Monday, 29 May 2017

Birmingham Nouveau

Alan Mahar (editor) Birmingham Nouveau (2002)
It probably says something unfortunate about the city of Birmingham - West Midlands rather than Alabama - that it's taken me fifteen years to get around to reading this themed collection of short stories. Birmingham was the nearer of two big cities when I was a kid. I found the place oppressive and terrifying, vast and dark and smoky with weird accents and a street layout which made no sense, seemingly having more in common with H.P. Lovecraft and the Bermuda Triangle than yer regular town planning. So I wasn't drawn to this volume, despite having been slipped a freebie by John Mulcreevy. He'd already sent me Birmingham Noir, the previous collection from Tindal Street Press, and I think I'd read a couple of stories and just never quite warmed to it; or it could have been me, given my reading age of the time combined with a general reluctance to read things lacking a Doctor Who logo on the cover.

Anyway, I hadn't even managed to flog Birmingham Nouveau on eBay during the great purges of 2010, so there it was, still in the spare room at my mother's house making me feel guilty; and as though to prove what a pillock I am, and how poor is my sense of judgement, I found the collection about a thousand times more entertaining than Going Postal. John Wagstaff's An Air Kiss represents an astonishing opening story, a tale where the main character really is the city itself - the sort of claim which is often made but rarely fulfilled. You can almost taste the amalgam of chill morning air and diesel as roadworks kick off in neighbouring streets. It should be a tough act to follow, but the rest make a good job of it for the most part. I found Richard Lutz's The Girl with Blue-Black Hair a bit unconvincing, but otherwise there's nothing which gives you any reason to stop reading. A pleasing sense of humour informs most of the book without necessarily feeling it has to dig you in the ribs to make sure you get it, and this tendency is given its fullest expression in M. Idrees Kayani's riotous King of the Baltis:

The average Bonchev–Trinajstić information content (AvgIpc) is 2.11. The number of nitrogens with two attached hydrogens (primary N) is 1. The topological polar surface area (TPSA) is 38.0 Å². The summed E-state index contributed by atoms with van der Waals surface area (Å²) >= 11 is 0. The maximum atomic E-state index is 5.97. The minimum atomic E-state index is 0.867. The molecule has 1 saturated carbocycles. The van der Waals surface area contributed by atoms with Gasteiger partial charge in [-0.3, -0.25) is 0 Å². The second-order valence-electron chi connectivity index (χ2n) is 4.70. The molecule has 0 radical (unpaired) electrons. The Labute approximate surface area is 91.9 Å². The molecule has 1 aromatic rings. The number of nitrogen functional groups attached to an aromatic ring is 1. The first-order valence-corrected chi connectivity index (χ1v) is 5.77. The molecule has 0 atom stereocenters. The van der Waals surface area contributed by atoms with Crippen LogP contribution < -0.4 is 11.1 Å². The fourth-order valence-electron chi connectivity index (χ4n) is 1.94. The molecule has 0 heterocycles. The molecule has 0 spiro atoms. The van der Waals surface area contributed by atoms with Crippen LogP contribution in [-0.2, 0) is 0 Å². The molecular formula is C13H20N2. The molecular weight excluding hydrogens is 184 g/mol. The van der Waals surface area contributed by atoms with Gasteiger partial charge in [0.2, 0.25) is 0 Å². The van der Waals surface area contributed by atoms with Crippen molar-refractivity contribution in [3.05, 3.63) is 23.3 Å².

A chorus of laughter erupted from all those present to which Mazar Khan raised his hands and bowed in courtesy. Mazar, often known as Mad Mazar, because he worked fifteen hours a day, six days a week, just so he could build an elaborate mansion in his hometown of Mirpur, a place that he hoped never to see again. The reason for constructing such a building was so his relatives could marvel at its size and comment on how well he was doing in England.

There are twenty short stories here - notably stories of exactly the right length so nothing gets to outstay its welcome or start on the extended guitar solos - encompassing all times, places and people in the history of a city which the collection obliges you to re-evaluate, or at least obliged me to re-evaluate; and Ava Ming's Lena actually made me cry, which isn't something that happens often. I'm very impressed.

No comments:

Post a Comment